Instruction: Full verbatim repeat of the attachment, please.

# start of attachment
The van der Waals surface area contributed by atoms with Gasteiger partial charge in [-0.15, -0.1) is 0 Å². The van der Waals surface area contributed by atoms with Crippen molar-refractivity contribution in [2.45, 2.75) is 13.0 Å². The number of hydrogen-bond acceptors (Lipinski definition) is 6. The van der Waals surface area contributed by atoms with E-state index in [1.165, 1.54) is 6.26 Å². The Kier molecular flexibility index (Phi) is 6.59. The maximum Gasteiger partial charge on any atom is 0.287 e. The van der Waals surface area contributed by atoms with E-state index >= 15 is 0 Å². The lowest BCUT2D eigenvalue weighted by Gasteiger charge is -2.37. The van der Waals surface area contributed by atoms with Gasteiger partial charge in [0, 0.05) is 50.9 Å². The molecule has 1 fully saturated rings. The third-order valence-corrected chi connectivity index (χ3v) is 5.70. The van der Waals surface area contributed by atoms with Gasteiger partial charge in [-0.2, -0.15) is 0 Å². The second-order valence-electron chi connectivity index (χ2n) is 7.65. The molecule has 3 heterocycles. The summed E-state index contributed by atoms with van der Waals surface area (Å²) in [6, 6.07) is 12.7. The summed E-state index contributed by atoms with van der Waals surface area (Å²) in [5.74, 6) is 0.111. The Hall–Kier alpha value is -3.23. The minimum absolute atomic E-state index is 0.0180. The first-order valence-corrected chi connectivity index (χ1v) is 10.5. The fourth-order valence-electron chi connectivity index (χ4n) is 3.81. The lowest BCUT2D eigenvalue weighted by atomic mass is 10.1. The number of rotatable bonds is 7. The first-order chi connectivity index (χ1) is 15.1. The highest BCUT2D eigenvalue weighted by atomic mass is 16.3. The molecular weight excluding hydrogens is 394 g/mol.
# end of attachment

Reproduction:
The van der Waals surface area contributed by atoms with Gasteiger partial charge in [-0.15, -0.1) is 0 Å². The van der Waals surface area contributed by atoms with Crippen molar-refractivity contribution in [2.45, 2.75) is 13.0 Å². The number of hydrogen-bond acceptors (Lipinski definition) is 6. The van der Waals surface area contributed by atoms with E-state index in [1.165, 1.54) is 6.26 Å². The Kier molecular flexibility index (Phi) is 6.59. The maximum Gasteiger partial charge on any atom is 0.287 e. The van der Waals surface area contributed by atoms with E-state index >= 15 is 0 Å². The lowest BCUT2D eigenvalue weighted by Gasteiger charge is -2.37. The van der Waals surface area contributed by atoms with Gasteiger partial charge in [0, 0.05) is 50.9 Å². The molecule has 1 fully saturated rings. The third-order valence-corrected chi connectivity index (χ3v) is 5.70. The van der Waals surface area contributed by atoms with Gasteiger partial charge in [-0.2, -0.15) is 0 Å². The second-order valence-electron chi connectivity index (χ2n) is 7.65. The molecule has 3 heterocycles. The summed E-state index contributed by atoms with van der Waals surface area (Å²) in [6, 6.07) is 12.7. The summed E-state index contributed by atoms with van der Waals surface area (Å²) in [5.74, 6) is 0.111. The Hall–Kier alpha value is -3.23. The minimum absolute atomic E-state index is 0.0180. The first-order valence-corrected chi connectivity index (χ1v) is 10.5. The fourth-order valence-electron chi connectivity index (χ4n) is 3.81. The lowest BCUT2D eigenvalue weighted by atomic mass is 10.1. The number of rotatable bonds is 7. The first-order chi connectivity index (χ1) is 15.1. The highest BCUT2D eigenvalue weighted by atomic mass is 16.3. The molecular weight excluding hydrogens is 394 g/mol.